Love. Honor. Commitment. Three simple words. They are the words that gay and lesbian couples feel in their hearts when they make a commitment to each other. That’s why the Human Rights Campaign believes that same-sex couples should be able to get married. Our campaign, Americans for Marriage Equality, is sparking a national conversation about the power of love, fairness and equality.
We are Americans for Marriage Equality.

Written on November 28th, 2011 , Media

Katori Hall explains how she reimagines history in her new Broadway play, The Mountaintop.

By Kellee Terrell

It was a stormy night in Memphis, Tenn., at the Lorraine Hotel on April 3, 1968, when civil rights icon Martin Luther King Jr. was gearing up for what would be his last speech, “I’ve Been to the Mountaintop.” All of a sudden a mysterious hotel maid named Camae, who seems harmless, delivers King a pot of coffee. We quickly find out that she is not what she seems. The interaction and tension between these polar opposites would make MLK’s last night on Earth before being assassinated exhilarating yet utterly devastating.

This is the fictional premise behind the eye-opening and much hyped play The Mountaintop, which debuted in London’s West End last year and debuted on Broadway last month. Written by 30-year-old playwright Katori HallThe Mountaintop won the prestigious Laurence Olivier Award for best new play last September, a first for any black female playwright.

The Root sat down with Hall to talk about what inspired this work, what she would have said to King on his last night and how magic and the supernatural can be used to tell a story on Broadway.

To read more, click here!



Written on November 15th, 2011 , Media, Uncategorized

Katori Hall reaches for the divine — and Broadway

By Patrick Pacheco, Special to the Los Angeles Times

There are two portraits prominently displayed in the Memphis, Tenn., living room of Emma “Big Mama” Leake, the grandmother of Katori Hall. One is of Jesus, the other of the Rev. Martin Luther King Jr.

Hall says it was King’s portrait that haunted her.

“I didn’t want him to be on the wall,” says the 30-year-old playwright. “I wanted him to be flesh and blood to me and to others.”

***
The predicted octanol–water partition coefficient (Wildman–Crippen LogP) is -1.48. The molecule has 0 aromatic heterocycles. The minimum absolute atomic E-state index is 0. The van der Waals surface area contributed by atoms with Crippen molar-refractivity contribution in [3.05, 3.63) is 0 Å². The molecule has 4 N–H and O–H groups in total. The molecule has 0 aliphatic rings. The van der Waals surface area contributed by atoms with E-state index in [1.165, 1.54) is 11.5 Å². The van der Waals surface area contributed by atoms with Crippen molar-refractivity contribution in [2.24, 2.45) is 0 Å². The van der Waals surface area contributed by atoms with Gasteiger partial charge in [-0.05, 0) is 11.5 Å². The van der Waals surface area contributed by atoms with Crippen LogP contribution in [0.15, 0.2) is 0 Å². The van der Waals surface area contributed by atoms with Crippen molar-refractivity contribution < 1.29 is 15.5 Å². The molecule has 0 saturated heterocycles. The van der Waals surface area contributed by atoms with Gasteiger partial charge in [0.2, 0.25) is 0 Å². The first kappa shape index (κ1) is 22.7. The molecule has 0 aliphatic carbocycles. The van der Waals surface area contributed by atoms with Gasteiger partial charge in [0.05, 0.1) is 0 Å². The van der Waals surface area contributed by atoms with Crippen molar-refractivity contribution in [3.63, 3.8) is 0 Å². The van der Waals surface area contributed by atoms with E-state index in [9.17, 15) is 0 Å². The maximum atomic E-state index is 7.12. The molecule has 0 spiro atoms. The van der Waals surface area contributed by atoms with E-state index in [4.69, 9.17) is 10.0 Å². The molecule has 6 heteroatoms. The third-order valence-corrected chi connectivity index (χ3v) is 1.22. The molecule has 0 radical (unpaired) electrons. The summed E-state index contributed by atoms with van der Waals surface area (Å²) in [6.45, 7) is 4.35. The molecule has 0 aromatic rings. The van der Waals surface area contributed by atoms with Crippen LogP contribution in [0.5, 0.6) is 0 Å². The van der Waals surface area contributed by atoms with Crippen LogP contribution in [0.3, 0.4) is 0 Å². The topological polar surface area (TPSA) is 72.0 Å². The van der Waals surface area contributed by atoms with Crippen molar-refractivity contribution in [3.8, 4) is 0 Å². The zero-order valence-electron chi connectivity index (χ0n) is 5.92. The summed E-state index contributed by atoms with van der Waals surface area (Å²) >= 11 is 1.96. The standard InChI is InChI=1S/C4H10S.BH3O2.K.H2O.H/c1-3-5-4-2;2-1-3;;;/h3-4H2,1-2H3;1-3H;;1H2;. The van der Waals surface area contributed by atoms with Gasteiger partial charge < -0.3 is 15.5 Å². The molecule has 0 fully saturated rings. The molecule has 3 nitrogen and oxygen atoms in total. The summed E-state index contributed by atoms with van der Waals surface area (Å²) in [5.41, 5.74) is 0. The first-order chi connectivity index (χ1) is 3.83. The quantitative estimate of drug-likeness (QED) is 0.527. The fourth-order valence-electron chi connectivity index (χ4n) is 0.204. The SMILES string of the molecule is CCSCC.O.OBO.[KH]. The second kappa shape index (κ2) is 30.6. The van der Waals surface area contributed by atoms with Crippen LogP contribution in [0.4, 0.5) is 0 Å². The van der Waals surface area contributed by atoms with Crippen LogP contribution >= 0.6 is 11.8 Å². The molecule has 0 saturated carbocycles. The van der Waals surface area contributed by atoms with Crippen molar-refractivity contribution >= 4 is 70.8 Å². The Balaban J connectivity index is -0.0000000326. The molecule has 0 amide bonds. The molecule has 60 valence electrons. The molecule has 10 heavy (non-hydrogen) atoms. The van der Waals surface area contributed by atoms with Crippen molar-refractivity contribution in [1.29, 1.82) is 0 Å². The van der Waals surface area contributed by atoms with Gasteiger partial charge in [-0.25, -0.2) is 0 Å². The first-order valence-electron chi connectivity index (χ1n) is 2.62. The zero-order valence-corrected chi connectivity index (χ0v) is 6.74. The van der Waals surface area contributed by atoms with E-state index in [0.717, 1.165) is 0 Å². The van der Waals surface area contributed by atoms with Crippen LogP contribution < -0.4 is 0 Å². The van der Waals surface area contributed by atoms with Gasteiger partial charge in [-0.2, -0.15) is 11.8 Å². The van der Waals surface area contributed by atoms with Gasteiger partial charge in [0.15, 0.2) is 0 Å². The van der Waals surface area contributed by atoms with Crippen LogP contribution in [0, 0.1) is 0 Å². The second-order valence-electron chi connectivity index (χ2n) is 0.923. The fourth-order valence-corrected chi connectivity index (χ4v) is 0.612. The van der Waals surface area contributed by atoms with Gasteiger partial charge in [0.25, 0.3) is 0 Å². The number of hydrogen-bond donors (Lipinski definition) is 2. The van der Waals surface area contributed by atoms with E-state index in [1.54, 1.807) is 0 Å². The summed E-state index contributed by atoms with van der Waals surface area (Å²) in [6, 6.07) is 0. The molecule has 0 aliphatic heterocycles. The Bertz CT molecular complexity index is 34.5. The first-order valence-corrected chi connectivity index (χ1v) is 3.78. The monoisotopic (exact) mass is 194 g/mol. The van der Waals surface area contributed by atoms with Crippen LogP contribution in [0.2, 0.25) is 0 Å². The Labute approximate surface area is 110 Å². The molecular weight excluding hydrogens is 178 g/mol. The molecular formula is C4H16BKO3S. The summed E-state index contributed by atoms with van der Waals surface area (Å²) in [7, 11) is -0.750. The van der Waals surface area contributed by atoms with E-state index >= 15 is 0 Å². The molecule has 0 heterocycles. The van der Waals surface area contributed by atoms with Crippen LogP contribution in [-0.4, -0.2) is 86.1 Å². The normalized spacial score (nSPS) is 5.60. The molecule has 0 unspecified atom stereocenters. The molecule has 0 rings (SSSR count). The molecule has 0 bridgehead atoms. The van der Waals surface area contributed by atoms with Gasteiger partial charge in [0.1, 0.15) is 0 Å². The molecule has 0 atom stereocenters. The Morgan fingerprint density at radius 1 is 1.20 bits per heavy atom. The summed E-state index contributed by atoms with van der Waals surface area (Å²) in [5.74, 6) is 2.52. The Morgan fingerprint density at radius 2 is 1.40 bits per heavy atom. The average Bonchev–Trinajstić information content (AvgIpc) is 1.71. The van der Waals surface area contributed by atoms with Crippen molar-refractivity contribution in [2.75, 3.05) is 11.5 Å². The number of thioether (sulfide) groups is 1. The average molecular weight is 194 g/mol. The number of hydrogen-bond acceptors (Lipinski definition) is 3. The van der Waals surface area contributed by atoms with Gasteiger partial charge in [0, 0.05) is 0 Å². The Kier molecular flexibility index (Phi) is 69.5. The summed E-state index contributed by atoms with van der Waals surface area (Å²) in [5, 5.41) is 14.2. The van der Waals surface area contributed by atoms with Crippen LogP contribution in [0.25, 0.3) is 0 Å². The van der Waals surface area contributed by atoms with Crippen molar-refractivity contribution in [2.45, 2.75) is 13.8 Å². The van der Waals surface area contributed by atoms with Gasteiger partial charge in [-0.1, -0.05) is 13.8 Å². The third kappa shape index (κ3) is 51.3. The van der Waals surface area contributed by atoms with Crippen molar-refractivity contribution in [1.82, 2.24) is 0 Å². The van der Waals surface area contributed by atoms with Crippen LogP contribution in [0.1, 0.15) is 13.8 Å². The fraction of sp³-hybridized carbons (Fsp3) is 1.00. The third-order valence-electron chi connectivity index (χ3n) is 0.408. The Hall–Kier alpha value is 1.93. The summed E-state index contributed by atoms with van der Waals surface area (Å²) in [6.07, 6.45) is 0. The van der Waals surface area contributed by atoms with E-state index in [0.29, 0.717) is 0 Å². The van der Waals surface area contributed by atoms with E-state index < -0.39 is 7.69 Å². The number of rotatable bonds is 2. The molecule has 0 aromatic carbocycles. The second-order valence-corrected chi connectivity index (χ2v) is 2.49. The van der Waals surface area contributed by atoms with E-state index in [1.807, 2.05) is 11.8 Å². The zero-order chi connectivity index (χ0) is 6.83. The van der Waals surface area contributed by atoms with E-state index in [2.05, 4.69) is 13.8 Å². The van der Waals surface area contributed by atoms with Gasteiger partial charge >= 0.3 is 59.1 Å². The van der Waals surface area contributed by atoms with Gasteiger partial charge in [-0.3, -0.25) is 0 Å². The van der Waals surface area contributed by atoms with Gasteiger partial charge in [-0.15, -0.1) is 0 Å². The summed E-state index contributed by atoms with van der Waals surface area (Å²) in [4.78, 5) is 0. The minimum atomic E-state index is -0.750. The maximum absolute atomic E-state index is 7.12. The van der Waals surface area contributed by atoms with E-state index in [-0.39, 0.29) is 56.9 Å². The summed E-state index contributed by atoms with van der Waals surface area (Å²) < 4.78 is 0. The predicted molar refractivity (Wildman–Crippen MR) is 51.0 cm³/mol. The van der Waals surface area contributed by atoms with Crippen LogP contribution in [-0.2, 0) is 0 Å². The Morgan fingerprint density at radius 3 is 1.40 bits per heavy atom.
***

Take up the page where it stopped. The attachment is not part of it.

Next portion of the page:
Her play “The Mountaintop,” which opens Thursday on Broadway, directed by Kenny Leon, is the result of that ambition. And indeed, her King, played by Samuel L. Jackson, is all too human in a drama that unfolds on April 3, 1968 — the night before the civil rights leader was assassinated — in Room 306 of the Lorraine Motel in Memphis. When the play opens, King has just returned from a speaking engagement, hungering for coffee, a pack of Pall Malls and relief from a full bladder and the burden of being “Dr. Martin Luther King.” A welcome distraction comes in the form of Camae, a maid played by Angela Bassett, who delivers the coffee — and a lot more.

To read more, click here!


Written on November 15th, 2011 , Media, Uncategorized

Playwright Katori Hall’s career takes off

By Mark Kennedy, AP Drama Writer

NEW YORK (AP) — Katori Hall plops down in a restaurant booth and promptly orders a Bloody Mary. It’s 1 p.m.

The playwright confesses that while her career is going great, her personal life is a bit of a mess. In the space of just three days, she’s lost her transit card, her debit card and, just today, her cellphone.

“I’m like, ‘What is going on?’ This must be a sign of good luck,” the 30-year-old says. “It better be.”

To read more, click here!


Written on November 15th, 2011 , Media

Interview: Playwright Katori Hall Reaches for King’s Mountaintop

By Lonna Saunders

At just 30 years old making her Broadway debut, playwright Katori Hall was not around to experience Dr. Martin Luther King, Jr. in real time, but she became immersed in his legacy growing up in Memphis where he spent the last days of his life.